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Diversity & Inclusion Gender Equality

Diversity in our industry needs action, not more talk

By Jonathan Harman, managing director

October 12, 2015 | 6 min read

Diversity is a hot topic of debate in the marketing industry and it’s about time.

Jonathan Harman

Cannes Lions this year took a stance by pushing the diversity agenda with its inaugural Glass Lion, and we should absolutely celebrate work such as the headline-grabbing #LikeAGirl from Procter & Gamble, for challenging stereotypes and bringing equality to global attention.

The marketing industry is in a unique position of influence; it is a key force of growth across all industries, embracing technological and societal change, and is aligned with consumers' emotions and values. It also has the influence, resources and creative skills to communicate across all media, for the greater good. However, on a business level we need to practice what we preach, to look at our own companies and make change happen.

Stephen Lepitak's blog calling for WACL to ‘prove your worth’, pointed at its failures. It was an interesting and lively read, confrontational and clearly designed to provoke open debate, which we should welcome. Importantly, it was clearly informed by the strong opinions and feelings of those who had spoken to him. Although I thought his analysis was harsh, others I have spoken to strongly agreed with him.

While some of the arguments ring true, we shouldn’t get distracted from the important job of addressing inequality by pointing fingers or laying blame. It is too easy to lose sight of the work that WACL does, and opt for attacking its faults instead. Constructive criticism is valid and necessary, and WACL president Lindsey Clay's response was admirably open about where the organisation can improve. The industry needs to look forward, not back, spend less time calling out organisations like WACL for perceived failings, and instead find ways of working with them. Forgive this analogy, but consider Bono. He is easy to poke fun at and criticise – it’s not so easy to listen to his music! – but he has made a difference by doing something.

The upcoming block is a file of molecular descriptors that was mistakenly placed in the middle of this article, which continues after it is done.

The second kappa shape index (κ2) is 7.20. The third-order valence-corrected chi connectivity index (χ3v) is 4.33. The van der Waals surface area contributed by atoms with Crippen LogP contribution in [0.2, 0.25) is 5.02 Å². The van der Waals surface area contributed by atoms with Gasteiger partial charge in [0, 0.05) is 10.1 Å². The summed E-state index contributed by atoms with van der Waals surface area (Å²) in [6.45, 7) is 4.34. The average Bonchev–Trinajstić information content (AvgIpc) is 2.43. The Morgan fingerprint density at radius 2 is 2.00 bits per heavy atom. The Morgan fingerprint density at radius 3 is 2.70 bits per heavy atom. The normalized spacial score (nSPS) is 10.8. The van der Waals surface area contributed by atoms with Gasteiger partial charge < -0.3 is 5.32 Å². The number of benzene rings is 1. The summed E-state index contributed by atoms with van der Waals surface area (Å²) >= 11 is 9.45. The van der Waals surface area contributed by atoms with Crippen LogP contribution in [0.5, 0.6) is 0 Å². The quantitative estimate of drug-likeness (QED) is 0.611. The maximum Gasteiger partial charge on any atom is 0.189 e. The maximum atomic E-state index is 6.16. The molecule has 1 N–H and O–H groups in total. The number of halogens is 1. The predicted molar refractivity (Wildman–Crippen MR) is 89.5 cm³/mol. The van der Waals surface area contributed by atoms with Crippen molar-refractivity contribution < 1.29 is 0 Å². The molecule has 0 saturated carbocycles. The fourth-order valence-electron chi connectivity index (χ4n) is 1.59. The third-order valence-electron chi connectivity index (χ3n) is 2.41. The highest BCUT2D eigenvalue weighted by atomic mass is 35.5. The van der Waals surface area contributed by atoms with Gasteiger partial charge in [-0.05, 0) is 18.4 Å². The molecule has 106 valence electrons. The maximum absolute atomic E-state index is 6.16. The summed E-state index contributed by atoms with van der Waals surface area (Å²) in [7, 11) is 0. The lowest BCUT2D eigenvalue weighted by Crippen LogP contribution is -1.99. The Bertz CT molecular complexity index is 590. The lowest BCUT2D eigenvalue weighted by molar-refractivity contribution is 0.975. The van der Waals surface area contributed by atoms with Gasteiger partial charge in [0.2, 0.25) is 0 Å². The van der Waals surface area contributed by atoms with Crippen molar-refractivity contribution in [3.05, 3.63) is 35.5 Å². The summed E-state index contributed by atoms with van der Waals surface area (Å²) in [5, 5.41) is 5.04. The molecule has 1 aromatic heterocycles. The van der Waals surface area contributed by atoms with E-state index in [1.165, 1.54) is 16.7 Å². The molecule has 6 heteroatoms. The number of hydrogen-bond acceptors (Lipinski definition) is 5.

The comments under both blogs, and on Twitter, show how passionately people feel about diversity in our industry, on how to tackle the subject and whose responsibility it should be. The recent launch of the MAA-backed PrideAM industry LGBT leadership group and the work of Ogilvy Pride should be lauded, and it is absolutely right that we work together to inspire, educate and drive change from the top level. Change comes from the top, but our industry’s businesses also need real results-driven internal action.

Diversity initiatives should be a serious area of investment for our industry. Taking gender inequality as an example, McKinsey Global Institute analysis shows that advancing women’s equality, including at work, could add up to $12 trillion to global economic growth, and that the level of gender disparity in leadership positions at work is extremely high. Last year, McKinsey reported that businesses with the most gender-diverse leadership and ethically-diverse boards would perform better. Diversity makes us stronger, more creative and innovative. Ultimately, it means a better workforce, better brands, and better business.

The CIM’s recent survey of salaries found that while senior marketing positions are mostly balanced between genders, average basic pay for male marketers is over £12,000 more than their female counterparts, and there are also discrepancies for commissions (women receive nearly half) and bonuses (women receive almost two-thirds less). There is no doubt that our industry needs to look at the positive values we ascribe to our businesses, and take real action on this disheartening situation.

The improvement of diversity is something that Royal Mail has faced head on as a company which employs roughly one in two-hundred of the nation’s workforce, so we can speak from some experience on what action is needed. As an organisation of such scale, and breadth, we can’t just pay lip service to diversity; it is vital to our success as a business, and to the personal and professional success of our employees.

Change comes from action, not from indulging in more talk. We have made steps towards better diversity; we are proudly listed in The Times Top 50 Employers for Women, have an above average board-level gender split for a FTSE 100 company, and we do not have a gender pay gap on average salaries. We know that there is still work to be done. We aren't there yet. Results can only be achieved through measurable action and by making it part of company culture.

Strong leadership is needed, but it is important to look beyond the board and senior management. Recruitment and support networks must play their part, to make sure that changes move from board-level intent to company-wide practices. Internally, we have Gender, LGBT, BAME and Disability Steering Groups, and each have key measurements which are reported to our Diversity Council on a monthly basis. The important element here is that these aren't groups designed to just champion the issues; there is measurement, analysis and results.

There are a number of key issues that our industry needs to be on the right side of, including data privacy, high fat and sugar foods and diversity. We are all going to have to find ways of doing the right thing profitably to survive. Our industry faces a watershed moment on diversity, when we must start to embrace talent from all backgrounds and identities. The conversation around WACL on The Drum has stirred up strong feelings, so let's do something about them.

Jonathan Harman is managing director of Royal Mail MarketReach

Diversity & Inclusion Gender Equality

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